• Provide advisers with integrated tech stacks purpose-built for their role. Provide them with adviser-specific CRMs that enable them to effectively manage their practice, find prospects and develop client relationships. Integrate those tools with financial and insurance planning solutions, quoting and illustration and e-applications to streamline the entire buying journey.

Resolving legacy technology issues will not only accelerate innovation, increase productivity and reduce costs‒it also sends the message to new generations that the life insurance industry is current, interesting and a place to build a future.

Focus on purpose

Great Place To Work found that Gen Z and Millennials want to work for employers that have purpose and special meaning. Life insurers fit the bill. It’s a mission-driven industry that aims to help families when they are going through some of the most difficult times of their life. By advertising life insurance’s mission and purpose, carriers can attract new talent who are looking to improve people’s lives and work at companies with a purpose beyond profit. 

Emphasizing life insurance’s mission can also help refocus agents who may feel like they’ve been left behind by the push to improve customer experience. If employees are happy and feel like they are working toward something beyond raising profits, it will affect how they interact with policyholders and drive organizational success. 

Be open to feedback

Agents have firsthand experience using insurance software and interacting with policyholders. They know what works and what doesn’t. They know what policyholders need and where the gaps in customer experience are. If insurers want to improve customer experience, they need to listen to their agents.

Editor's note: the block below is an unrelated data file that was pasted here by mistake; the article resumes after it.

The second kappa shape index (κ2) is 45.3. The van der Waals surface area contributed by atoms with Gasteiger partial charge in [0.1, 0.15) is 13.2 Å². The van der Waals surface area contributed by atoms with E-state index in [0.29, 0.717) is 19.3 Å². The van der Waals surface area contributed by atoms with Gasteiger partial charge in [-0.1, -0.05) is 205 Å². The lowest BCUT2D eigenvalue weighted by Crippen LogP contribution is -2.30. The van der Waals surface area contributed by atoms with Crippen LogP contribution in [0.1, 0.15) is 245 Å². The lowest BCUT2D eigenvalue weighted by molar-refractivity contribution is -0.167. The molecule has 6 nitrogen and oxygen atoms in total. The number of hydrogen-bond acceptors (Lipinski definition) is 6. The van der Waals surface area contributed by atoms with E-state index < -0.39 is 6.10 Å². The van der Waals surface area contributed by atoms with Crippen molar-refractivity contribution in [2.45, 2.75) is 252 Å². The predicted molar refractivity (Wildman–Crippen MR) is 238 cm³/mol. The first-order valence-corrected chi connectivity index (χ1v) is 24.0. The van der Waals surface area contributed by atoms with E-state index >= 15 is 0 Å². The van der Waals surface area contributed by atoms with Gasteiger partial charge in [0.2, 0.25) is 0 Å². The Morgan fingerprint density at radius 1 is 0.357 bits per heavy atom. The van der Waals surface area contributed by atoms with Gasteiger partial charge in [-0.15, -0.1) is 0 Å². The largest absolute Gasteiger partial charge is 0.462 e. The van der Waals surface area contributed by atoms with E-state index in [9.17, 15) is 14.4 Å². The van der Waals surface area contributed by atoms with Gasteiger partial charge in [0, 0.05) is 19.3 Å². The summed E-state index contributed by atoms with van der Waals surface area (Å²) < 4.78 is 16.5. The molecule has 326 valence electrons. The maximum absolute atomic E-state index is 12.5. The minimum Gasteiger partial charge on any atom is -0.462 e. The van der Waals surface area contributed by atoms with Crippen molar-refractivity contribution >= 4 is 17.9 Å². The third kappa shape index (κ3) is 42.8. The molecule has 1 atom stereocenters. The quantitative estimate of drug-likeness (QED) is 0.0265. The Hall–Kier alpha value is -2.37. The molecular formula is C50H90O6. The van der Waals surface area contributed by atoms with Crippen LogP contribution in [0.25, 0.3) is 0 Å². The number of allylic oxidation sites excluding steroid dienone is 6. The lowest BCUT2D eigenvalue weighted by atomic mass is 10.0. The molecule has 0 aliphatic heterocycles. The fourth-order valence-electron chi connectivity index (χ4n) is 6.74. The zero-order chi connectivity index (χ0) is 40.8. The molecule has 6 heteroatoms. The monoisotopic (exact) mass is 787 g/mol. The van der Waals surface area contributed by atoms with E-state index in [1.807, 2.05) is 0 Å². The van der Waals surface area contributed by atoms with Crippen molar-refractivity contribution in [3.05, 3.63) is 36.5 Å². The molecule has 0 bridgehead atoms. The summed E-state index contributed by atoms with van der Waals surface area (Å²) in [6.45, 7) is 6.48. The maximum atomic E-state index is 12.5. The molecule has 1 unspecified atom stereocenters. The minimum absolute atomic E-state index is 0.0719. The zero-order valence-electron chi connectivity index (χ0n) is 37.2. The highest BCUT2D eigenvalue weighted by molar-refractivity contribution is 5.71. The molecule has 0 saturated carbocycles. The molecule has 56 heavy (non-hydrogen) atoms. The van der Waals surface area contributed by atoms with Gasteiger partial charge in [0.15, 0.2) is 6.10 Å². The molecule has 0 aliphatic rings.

Life insurance agents are a valuable resource as they can provide suggestions on how to improve organizational processes and can highlight pain points. If life insurance carriers better understand their agents and their needs, they can, in turn, help the policyholders by providing agents with all the tools and technology they need to succeed.

See also: What Is Happening to Life Insurance?


While it is important that life insurers improve the customer experience, they must not forget about their employees — their most essential asset. Carriers need to inject empathy back into the life insurance business by automating processes that don’t need a personal touch and empowering employees with systems that have human-centered design and allow agents to spend more time working one-on-one with clients instead of completing mundane tasks. 

If life insurers want to improve customer experience and inject empathy into the industry, they must improve employee experience first.

Olivier Lafontaine

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Olivier Lafontaine

Olivier Lafontaine is the chief product officer at Equisoft.

He has worked in virtually every role in the insurance technology industry, from software developer to product owner, to implementation consultant or program manager. He has experience developing commercial front-end and core insurance software and a proven track record consulting and managing large transformation projects for insurance companies.